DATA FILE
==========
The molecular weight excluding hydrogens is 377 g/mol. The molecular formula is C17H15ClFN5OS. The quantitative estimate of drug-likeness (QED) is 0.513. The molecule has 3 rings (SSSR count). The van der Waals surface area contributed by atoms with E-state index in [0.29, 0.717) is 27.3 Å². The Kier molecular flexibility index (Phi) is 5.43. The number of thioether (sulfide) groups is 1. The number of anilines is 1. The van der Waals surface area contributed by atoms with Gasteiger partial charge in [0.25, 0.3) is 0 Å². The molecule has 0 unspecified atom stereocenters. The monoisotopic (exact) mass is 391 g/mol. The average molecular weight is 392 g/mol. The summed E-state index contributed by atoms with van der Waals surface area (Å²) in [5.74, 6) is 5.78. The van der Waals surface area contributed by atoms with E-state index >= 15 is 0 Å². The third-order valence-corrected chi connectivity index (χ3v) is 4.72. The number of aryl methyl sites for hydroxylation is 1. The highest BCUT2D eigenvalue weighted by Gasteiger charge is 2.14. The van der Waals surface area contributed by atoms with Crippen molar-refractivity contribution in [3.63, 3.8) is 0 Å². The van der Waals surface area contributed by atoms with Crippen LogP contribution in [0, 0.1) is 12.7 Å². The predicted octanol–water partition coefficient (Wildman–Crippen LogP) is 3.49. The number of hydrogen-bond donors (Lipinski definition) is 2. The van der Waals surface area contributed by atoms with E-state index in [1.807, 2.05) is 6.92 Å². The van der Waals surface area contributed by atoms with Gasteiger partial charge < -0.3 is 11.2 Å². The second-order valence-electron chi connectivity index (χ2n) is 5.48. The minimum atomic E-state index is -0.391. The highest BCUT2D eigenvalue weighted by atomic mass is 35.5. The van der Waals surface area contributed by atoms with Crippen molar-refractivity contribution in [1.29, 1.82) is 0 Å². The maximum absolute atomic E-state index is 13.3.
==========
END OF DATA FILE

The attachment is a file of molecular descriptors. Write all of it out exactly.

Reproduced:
The molecular weight excluding hydrogens is 377 g/mol. The molecular formula is C17H15ClFN5OS. The quantitative estimate of drug-likeness (QED) is 0.513. The molecule has 3 rings (SSSR count). The van der Waals surface area contributed by atoms with E-state index in [0.29, 0.717) is 27.3 Å². The Kier molecular flexibility index (Phi) is 5.43. The number of thioether (sulfide) groups is 1. The number of anilines is 1. The van der Waals surface area contributed by atoms with Gasteiger partial charge in [0.25, 0.3) is 0 Å². The molecule has 0 unspecified atom stereocenters. The monoisotopic (exact) mass is 391 g/mol. The average molecular weight is 392 g/mol. The summed E-state index contributed by atoms with van der Waals surface area (Å²) in [5.74, 6) is 5.78. The van der Waals surface area contributed by atoms with E-state index >= 15 is 0 Å². The third-order valence-corrected chi connectivity index (χ3v) is 4.72. The number of aryl methyl sites for hydroxylation is 1. The highest BCUT2D eigenvalue weighted by Gasteiger charge is 2.14. The van der Waals surface area contributed by atoms with Crippen molar-refractivity contribution in [3.63, 3.8) is 0 Å². The van der Waals surface area contributed by atoms with Crippen LogP contribution in [0, 0.1) is 12.7 Å². The predicted octanol–water partition coefficient (Wildman–Crippen LogP) is 3.49. The number of hydrogen-bond donors (Lipinski definition) is 2. The van der Waals surface area contributed by atoms with E-state index in [1.807, 2.05) is 6.92 Å². The van der Waals surface area contributed by atoms with Gasteiger partial charge < -0.3 is 11.2 Å². The second-order valence-electron chi connectivity index (χ2n) is 5.48. The minimum atomic E-state index is -0.391. The highest BCUT2D eigenvalue weighted by atomic mass is 35.5. The van der Waals surface area contributed by atoms with Crippen molar-refractivity contribution in [1.29, 1.82) is 0 Å². The maximum absolute atomic E-state index is 13.3.